[time-nuts] 10 MHz -> 16 MHz

Magnus Danielson magnus at rubidium.dyndns.org
Wed Oct 3 09:52:13 EDT 2018


Hi Brian,

The typical ones have two amplifier chains in parallel and one mixer.
You take the output from the amplifier branch of your liking.

The hard part is to tune them to run in synchronous mode and ensure they
stay there, or else there is a beat pattern causing excessive jitter
over that of the synchronous mode.

Cheers,
Magnus

On 10/3/18 1:54 PM, Brian, WA1ZMS wrote:
> Bruce-
> 
> Does such a dual conjugate regen divider use a single mixer with the BPFs in parallel?   Or are there multiple loops?  I'm trying to visualize the topology.
> 
> I've built a few divide-by-2 regen dividers (both worked very well) but nothing else.
> 
> -Brian
> 
> 
>> On Sep 30, 2018, at 4:25 PM, Bruce Griffiths <bruce.griffiths at xtra.co.nz> wrote:
>>
>> A low phase noise method is to use a dual conjugate regenerative divider with 6MHz and 16Mhz bandpass filters in the feedback loop to produce 16Mhz output.
>>
>> For 12MHz output use 2MHz and 12MHz bandpass filters in the feedback loop. 
>>
>> Bruce
>>> On 01 October 2018 at 09:05 Bob kb8tq <kb8tq at n1k.org> wrote:
>>>
>>>
>>> Hi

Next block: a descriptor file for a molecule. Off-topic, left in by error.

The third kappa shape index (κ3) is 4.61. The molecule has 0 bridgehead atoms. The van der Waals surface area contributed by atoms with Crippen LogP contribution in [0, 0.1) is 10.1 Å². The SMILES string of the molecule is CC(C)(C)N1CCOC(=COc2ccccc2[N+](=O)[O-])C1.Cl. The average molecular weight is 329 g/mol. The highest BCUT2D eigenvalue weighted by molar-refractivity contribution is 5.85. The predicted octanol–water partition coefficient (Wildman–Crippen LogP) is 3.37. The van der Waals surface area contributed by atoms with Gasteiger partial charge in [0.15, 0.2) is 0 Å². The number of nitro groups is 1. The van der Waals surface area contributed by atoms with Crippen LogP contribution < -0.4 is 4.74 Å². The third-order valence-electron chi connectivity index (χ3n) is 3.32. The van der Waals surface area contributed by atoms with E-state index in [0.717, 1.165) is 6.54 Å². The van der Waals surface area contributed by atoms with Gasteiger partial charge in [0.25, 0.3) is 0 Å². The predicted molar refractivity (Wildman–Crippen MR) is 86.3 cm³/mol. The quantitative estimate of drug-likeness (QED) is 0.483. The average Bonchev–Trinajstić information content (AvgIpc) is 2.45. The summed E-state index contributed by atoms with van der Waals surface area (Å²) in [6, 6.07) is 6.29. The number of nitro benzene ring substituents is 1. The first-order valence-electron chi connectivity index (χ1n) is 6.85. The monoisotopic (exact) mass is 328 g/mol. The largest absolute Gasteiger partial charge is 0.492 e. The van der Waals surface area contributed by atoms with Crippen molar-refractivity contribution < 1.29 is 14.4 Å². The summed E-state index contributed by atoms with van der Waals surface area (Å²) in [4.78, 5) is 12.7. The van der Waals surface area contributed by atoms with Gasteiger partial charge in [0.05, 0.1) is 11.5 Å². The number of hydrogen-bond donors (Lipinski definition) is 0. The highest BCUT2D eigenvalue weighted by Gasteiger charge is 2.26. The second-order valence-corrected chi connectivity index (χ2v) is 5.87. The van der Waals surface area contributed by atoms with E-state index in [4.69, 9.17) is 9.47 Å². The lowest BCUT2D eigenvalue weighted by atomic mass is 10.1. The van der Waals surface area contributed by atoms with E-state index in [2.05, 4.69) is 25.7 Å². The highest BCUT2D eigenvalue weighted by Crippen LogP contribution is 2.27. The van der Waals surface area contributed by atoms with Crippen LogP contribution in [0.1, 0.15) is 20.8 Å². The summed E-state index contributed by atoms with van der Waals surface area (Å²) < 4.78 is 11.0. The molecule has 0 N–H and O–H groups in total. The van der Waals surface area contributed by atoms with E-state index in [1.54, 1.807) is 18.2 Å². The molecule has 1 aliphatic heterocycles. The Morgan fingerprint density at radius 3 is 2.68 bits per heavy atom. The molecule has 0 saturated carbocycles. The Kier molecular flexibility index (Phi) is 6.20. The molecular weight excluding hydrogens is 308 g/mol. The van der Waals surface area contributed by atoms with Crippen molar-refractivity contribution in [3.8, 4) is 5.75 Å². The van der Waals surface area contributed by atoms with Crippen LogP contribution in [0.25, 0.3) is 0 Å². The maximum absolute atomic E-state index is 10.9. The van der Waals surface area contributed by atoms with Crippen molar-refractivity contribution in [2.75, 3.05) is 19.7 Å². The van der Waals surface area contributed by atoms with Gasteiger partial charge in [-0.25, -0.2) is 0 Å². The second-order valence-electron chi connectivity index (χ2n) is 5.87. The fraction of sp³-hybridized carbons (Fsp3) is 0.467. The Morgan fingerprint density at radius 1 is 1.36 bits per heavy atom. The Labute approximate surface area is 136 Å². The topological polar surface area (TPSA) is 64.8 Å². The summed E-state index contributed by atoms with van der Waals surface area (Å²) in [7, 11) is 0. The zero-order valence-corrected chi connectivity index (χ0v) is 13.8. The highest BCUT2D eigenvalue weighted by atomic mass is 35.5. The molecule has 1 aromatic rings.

>>>
>>> If (as originally specified) noise and jitter are not a big deal - there are a lot 
>>> of chips out there like the ICS570. They are designed to do weird ratio frequency
>>> conversions so 10 to 12 or 10 to 16 are trivial for them. The Clockblock board was
>>> one way to get it all put together. 
>>>
>>> Bob
>>>
>>>> On Sep 30, 2018, at 12:05 PM, Gerhard Hoffmann <dk4xp at arcor.de> wrote:
>>>>
>>>>
>>>>> Am 30.09.2018 um 16:49 schrieb Attila Kinali:
>>>>>
>>>>> The simplest way I can think of is the following:
>>>>> Use a 74LV8154 to divide the 10MHz down to 152.587890625Hz.
>>>>> Use the capture timer unit of the uC to measure the phase of the
>>>>> pulse. Use any kind of DAC (internal, external, PWM,...) to steer
>>>>> the 16MHz VCO. Depending on how fast the timer unit runs, this
>>>>> will give you something in the order of 10-200ns dead-band.
>>>>> By choosing the right frequency for the timer unit, one can
>>>>> get it to "dither" a bit and then use averaging.
>>>>>
>>>>> For lower jitter, use one half of a Nutt interpolator
>>>>> to get the timing difference between the 152Hz signal
>>>>> and the 16MHz (ie similar to what the SRS FS740 does).
>>>>> Use something akin Nick Sayer's time-to-amplitude converter
>>>>> for the fine measurement.
>>>>>
>>>>> Same works equally well for 12MHz.
>>>>>
>>>>>
> 
> 
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